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From: Food Quality & Safety magazine, April/May 2010

Moisture Content Analysis

A new method may offer improved precision and reliability

by Julia Mumford

Like many products, nuts have a moisture content (MC) “sweet spot” where they’re dry enough to meet customer quality specs but not so dry that they break during shipment. To check quality reliably as the nuts are processed, shipped, stored, and used as ingredients, manufacturers need a moisture method that is:

  • Highly accurate: Traditional loss-on-drying methods only reach ±0.5% MC. In nuts, that margin of error is often greater than the difference between a nut that breaks because it’s too dry and one that contains too much water.
  • Verifiable: Currently, as one quality control manager put it, “My suppliers tell me what the moisture content was when it shipped, but they can say whatever they want, because we don’t have reliable standards to measure against.”
  • Simple to perform: Operators will vary in their education, training, and skill. The method should be one that any minimally trained person can perform accurately.

A new method of moisture analysis offers promise in meeting those needs. This method measures moisture content using the dewpoint water activity method.

Water Activity and Moisture Content

Water activity quantifies the energy status of water in a product and uses the notation aw. It is a measure of microbial susceptibility accepted by the U.S. Department of Agriculture and a key component in many hazard analysis and critical control point plans. It can be measured with ±0.003 aw accuracy using tests that are both simple and precise (precise meaning whether the instrument gives the same answer each time). But can it be used to find moisture content?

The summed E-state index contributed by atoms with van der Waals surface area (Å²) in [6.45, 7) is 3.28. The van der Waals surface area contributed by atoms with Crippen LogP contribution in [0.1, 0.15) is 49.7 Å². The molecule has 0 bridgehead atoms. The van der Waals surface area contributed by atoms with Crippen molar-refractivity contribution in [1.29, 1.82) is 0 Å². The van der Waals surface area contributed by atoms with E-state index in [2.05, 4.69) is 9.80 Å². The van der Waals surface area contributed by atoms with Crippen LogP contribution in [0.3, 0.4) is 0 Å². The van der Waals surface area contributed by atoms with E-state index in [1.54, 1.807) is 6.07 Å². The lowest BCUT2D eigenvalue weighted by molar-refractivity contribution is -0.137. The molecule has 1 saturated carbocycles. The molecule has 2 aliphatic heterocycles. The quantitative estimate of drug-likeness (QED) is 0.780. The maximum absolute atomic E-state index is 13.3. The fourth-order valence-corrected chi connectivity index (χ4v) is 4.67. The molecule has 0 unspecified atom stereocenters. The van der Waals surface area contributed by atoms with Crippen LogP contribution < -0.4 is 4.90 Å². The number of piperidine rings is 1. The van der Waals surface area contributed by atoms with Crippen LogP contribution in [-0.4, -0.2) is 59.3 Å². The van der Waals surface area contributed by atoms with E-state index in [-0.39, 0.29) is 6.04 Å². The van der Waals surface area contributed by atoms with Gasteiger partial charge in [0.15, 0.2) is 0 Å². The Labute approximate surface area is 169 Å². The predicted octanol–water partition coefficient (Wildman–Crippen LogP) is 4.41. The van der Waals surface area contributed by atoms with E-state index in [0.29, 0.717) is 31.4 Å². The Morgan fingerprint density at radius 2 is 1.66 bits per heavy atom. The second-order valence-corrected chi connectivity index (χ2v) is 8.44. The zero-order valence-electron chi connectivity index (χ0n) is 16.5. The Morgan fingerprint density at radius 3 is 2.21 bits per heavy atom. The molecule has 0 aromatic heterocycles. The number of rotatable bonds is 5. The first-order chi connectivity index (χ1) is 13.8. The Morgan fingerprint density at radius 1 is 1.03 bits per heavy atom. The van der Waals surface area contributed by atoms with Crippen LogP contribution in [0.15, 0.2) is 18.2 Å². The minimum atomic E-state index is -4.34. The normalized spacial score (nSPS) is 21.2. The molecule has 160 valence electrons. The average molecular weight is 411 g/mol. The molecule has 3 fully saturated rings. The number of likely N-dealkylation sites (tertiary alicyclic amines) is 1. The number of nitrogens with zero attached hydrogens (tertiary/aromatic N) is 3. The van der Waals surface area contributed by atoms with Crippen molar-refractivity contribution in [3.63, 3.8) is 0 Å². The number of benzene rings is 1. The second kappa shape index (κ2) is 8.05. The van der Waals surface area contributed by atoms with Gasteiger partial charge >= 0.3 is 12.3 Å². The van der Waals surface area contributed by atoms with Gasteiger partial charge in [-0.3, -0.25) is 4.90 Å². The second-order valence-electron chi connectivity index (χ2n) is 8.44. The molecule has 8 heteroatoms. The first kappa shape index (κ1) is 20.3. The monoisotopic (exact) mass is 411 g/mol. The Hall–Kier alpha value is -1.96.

Since work by chemists in the 1930s, food scientists have known that moisture content and water activity are related. The relationship, called a moisture sorption isotherm, is a graph showing how water is adsorbed into, and desorbed from, a product held at constant temperature.

Moisture Contenet Analysis

Isotherms are complex—unique to every product and surprisingly unpredictable. In the 1980s and 1990s, a lot of research went into making isotherms for common products and ingredients, but the process was painstaking—a single point on the isotherm could take a few weeks to produce.

Isotherms were so expensive and time consuming to make that they were beyond the reach of all but a few big labs. And their usefulness was limited because they didn’t have good resolution—a graph might be constructed from just six points, for example.

All that changed with the introduction of isotherm generators that can produce isotherms that include 50 to 100 points in just a day or two. With that breakthrough, it became possible to reliably determine moisture content from water activity.

One Instrument, Two Measurements

Let’s say a nut producer wants to measure the moisture content of pecans. The first step is to collect a data set of water activity and moisture content values to construct an isotherm. Then using a model, several of which are available, the pecan isotherm is converted into an equation. This equation will take the water activity reading of a pecan sample and convert it into a moisture content reading.